Westpac bank to pay record Australian fine over laundering breaches

Facade of Westpac bank building
Westpac is Australia’s second-largest bank

Westpac’s former chief executive and chairman left their positions last year over the scandal.”We are committed to fixing the issues to ensure that these mistakes do not happen again,” said chief executive Peter King in a statement on Thursday.Westpac self-reported the breaches to the Australian Transaction Reports and Analysis Centre (Austrac) last year. It also disclosed the investigation to shareholders, including a forecast penalty.

Shareholders at the bank's annual general meeting in 2019
Shareholders at the bank’s annual general meeting in 2019 were highly critical

The bank said on Thursday it had reached an agreement to settle the court case waged by Austrac. Most of the breaches concerned the bank’s failure to report international transfers to the regulator, as required by law, in a timely fashion. The unreported transactions amounted to more than A$11bn between 2013 and 2019, Austrac said. It said the bank also failed to retain records and carry out due diligence checks with potentially high-risk overseas banks. Austrac said there were also a small number of payments on accounts that were potentially linked to “child exploitation risks”. The failure to pass on information undermines the integrity of Australia’s financial system and hinders Austrac’s ability to track down the origins of financial transactions, when required to support police investigations,” said the regulator’s boss Nicole Rose last year.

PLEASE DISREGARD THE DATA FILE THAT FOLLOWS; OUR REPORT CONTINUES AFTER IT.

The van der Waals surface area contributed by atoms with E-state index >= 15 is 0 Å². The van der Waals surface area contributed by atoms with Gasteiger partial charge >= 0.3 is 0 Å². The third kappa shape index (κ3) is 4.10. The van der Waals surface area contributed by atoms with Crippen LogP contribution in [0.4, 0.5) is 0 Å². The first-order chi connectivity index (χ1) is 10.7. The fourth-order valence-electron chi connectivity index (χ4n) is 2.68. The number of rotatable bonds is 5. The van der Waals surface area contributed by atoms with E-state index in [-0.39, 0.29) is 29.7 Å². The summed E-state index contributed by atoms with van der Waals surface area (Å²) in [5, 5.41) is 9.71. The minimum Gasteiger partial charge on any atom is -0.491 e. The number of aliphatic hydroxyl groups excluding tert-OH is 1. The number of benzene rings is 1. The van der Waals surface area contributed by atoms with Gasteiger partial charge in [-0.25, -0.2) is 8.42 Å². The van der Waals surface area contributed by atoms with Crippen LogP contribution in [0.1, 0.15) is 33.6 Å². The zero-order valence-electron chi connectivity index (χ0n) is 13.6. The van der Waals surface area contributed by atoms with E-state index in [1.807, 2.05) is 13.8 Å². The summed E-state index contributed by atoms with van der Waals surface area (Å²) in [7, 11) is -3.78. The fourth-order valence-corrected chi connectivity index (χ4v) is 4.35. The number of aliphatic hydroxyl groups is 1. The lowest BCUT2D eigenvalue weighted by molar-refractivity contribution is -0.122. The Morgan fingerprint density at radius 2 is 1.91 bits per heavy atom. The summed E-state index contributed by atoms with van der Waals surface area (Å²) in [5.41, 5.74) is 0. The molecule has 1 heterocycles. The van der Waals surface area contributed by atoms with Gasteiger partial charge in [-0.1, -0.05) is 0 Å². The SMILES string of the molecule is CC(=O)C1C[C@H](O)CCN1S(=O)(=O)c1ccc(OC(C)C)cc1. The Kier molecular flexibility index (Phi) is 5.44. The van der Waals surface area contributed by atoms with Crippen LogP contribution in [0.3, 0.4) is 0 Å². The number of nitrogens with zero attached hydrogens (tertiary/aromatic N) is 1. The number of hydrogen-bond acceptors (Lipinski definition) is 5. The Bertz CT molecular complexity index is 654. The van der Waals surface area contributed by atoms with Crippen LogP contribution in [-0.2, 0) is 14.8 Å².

The cases comes amid several investigations around the world into top banks for their alleged failures to prevent money laundering. HSBC, Danske Bank and Rabobank have all been involved in high-profile scandals. In Australia, Westpac’s competitor Commonwealth Bank paid an A$700m fine for similar breaches in 2018 involving 53,000 suspect transactions. The nation’s banking sector was last year also the subject of a royal commission, Australia’s highest form of public inquiry that exposed widespread wrongdoing in the industry.

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